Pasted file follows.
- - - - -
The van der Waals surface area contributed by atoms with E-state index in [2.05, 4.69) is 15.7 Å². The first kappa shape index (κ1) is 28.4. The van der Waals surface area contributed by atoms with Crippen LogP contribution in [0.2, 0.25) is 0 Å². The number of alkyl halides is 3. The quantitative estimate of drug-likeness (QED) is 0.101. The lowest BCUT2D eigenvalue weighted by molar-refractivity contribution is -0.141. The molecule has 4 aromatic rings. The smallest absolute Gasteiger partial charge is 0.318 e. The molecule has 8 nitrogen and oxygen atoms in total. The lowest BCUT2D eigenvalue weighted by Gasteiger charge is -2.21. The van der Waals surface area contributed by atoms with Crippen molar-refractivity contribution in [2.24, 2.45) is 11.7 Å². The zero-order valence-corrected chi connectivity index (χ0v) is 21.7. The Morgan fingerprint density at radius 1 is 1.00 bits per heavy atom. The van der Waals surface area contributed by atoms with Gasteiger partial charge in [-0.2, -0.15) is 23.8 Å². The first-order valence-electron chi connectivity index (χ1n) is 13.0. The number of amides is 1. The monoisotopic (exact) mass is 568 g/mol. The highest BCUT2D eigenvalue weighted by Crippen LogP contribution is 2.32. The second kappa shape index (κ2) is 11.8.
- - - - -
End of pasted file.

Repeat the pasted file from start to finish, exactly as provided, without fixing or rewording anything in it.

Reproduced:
The van der Waals surface area contributed by atoms with E-state index in [2.05, 4.69) is 15.7 Å². The first kappa shape index (κ1) is 28.4. The van der Waals surface area contributed by atoms with Crippen LogP contribution in [0.2, 0.25) is 0 Å². The number of alkyl halides is 3. The quantitative estimate of drug-likeness (QED) is 0.101. The lowest BCUT2D eigenvalue weighted by molar-refractivity contribution is -0.141. The molecule has 4 aromatic rings. The smallest absolute Gasteiger partial charge is 0.318 e. The molecule has 8 nitrogen and oxygen atoms in total. The lowest BCUT2D eigenvalue weighted by Gasteiger charge is -2.21. The van der Waals surface area contributed by atoms with Crippen molar-refractivity contribution in [2.24, 2.45) is 11.7 Å². The zero-order valence-corrected chi connectivity index (χ0v) is 21.7. The Morgan fingerprint density at radius 1 is 1.00 bits per heavy atom. The van der Waals surface area contributed by atoms with Gasteiger partial charge in [-0.2, -0.15) is 23.8 Å². The first-order valence-electron chi connectivity index (χ1n) is 13.0. The number of amides is 1. The monoisotopic (exact) mass is 568 g/mol. The highest BCUT2D eigenvalue weighted by Crippen LogP contribution is 2.32. The second kappa shape index (κ2) is 11.8.